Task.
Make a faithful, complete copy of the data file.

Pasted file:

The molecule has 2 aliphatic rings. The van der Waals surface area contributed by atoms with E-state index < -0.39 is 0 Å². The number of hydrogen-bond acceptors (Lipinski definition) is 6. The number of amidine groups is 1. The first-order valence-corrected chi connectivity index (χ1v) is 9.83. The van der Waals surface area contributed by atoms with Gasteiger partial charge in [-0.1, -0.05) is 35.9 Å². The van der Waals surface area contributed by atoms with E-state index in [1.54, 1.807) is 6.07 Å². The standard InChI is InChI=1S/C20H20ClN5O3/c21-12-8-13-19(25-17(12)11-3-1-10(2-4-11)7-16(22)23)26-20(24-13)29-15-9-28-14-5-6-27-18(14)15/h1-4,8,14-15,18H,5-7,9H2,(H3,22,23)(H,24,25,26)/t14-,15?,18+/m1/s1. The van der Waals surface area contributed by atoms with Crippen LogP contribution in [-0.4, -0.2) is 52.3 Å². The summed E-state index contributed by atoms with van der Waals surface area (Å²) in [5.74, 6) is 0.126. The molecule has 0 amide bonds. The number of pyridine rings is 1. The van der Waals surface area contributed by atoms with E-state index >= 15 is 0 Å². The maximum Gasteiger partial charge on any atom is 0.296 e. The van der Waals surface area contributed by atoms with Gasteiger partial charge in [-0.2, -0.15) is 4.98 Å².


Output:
The molecule has 2 aliphatic rings. The van der Waals surface area contributed by atoms with E-state index < -0.39 is 0 Å². The number of hydrogen-bond acceptors (Lipinski definition) is 6. The number of amidine groups is 1. The first-order valence-corrected chi connectivity index (χ1v) is 9.83. The van der Waals surface area contributed by atoms with Gasteiger partial charge in [-0.1, -0.05) is 35.9 Å². The van der Waals surface area contributed by atoms with E-state index in [1.54, 1.807) is 6.07 Å². The standard InChI is InChI=1S/C20H20ClN5O3/c21-12-8-13-19(25-17(12)11-3-1-10(2-4-11)7-16(22)23)26-20(24-13)29-15-9-28-14-5-6-27-18(14)15/h1-4,8,14-15,18H,5-7,9H2,(H3,22,23)(H,24,25,26)/t14-,15?,18+/m1/s1. The van der Waals surface area contributed by atoms with Crippen LogP contribution in [-0.4, -0.2) is 52.3 Å². The summed E-state index contributed by atoms with van der Waals surface area (Å²) in [5.74, 6) is 0.126. The molecule has 0 amide bonds. The number of pyridine rings is 1. The van der Waals surface area contributed by atoms with E-state index >= 15 is 0 Å². The maximum Gasteiger partial charge on any atom is 0.296 e. The van der Waals surface area contributed by atoms with Gasteiger partial charge in [-0.2, -0.15) is 4.98 Å².